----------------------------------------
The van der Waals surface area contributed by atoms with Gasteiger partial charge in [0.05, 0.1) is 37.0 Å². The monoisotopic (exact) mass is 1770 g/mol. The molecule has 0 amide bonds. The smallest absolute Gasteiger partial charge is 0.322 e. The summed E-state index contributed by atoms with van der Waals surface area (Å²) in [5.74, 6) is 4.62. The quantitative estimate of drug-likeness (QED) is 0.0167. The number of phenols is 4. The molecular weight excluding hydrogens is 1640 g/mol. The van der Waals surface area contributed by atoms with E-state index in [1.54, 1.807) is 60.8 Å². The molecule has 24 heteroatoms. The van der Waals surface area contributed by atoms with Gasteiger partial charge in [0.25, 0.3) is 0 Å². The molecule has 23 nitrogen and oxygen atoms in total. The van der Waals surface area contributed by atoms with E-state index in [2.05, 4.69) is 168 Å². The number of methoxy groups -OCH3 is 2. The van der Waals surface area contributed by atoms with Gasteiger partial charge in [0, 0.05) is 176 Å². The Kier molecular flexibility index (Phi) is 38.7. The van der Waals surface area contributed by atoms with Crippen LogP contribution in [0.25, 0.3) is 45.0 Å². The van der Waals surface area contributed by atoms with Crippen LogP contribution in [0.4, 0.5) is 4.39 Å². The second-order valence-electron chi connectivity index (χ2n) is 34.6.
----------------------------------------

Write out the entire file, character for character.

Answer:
The van der Waals surface area contributed by atoms with Gasteiger partial charge in [0.05, 0.1) is 37.0 Å². The monoisotopic (exact) mass is 1770 g/mol. The molecule has 0 amide bonds. The smallest absolute Gasteiger partial charge is 0.322 e. The summed E-state index contributed by atoms with van der Waals surface area (Å²) in [5.74, 6) is 4.62. The quantitative estimate of drug-likeness (QED) is 0.0167. The number of phenols is 4. The molecular weight excluding hydrogens is 1640 g/mol. The van der Waals surface area contributed by atoms with E-state index in [1.54, 1.807) is 60.8 Å². The molecule has 24 heteroatoms. The van der Waals surface area contributed by atoms with Gasteiger partial charge in [0.25, 0.3) is 0 Å². The molecule has 23 nitrogen and oxygen atoms in total. The van der Waals surface area contributed by atoms with E-state index in [2.05, 4.69) is 168 Å². The number of methoxy groups -OCH3 is 2. The van der Waals surface area contributed by atoms with Gasteiger partial charge in [0, 0.05) is 176 Å². The Kier molecular flexibility index (Phi) is 38.7. The van der Waals surface area contributed by atoms with Crippen LogP contribution in [0.25, 0.3) is 45.0 Å². The van der Waals surface area contributed by atoms with Crippen LogP contribution in [0.4, 0.5) is 4.39 Å². The second-order valence-electron chi connectivity index (χ2n) is 34.6.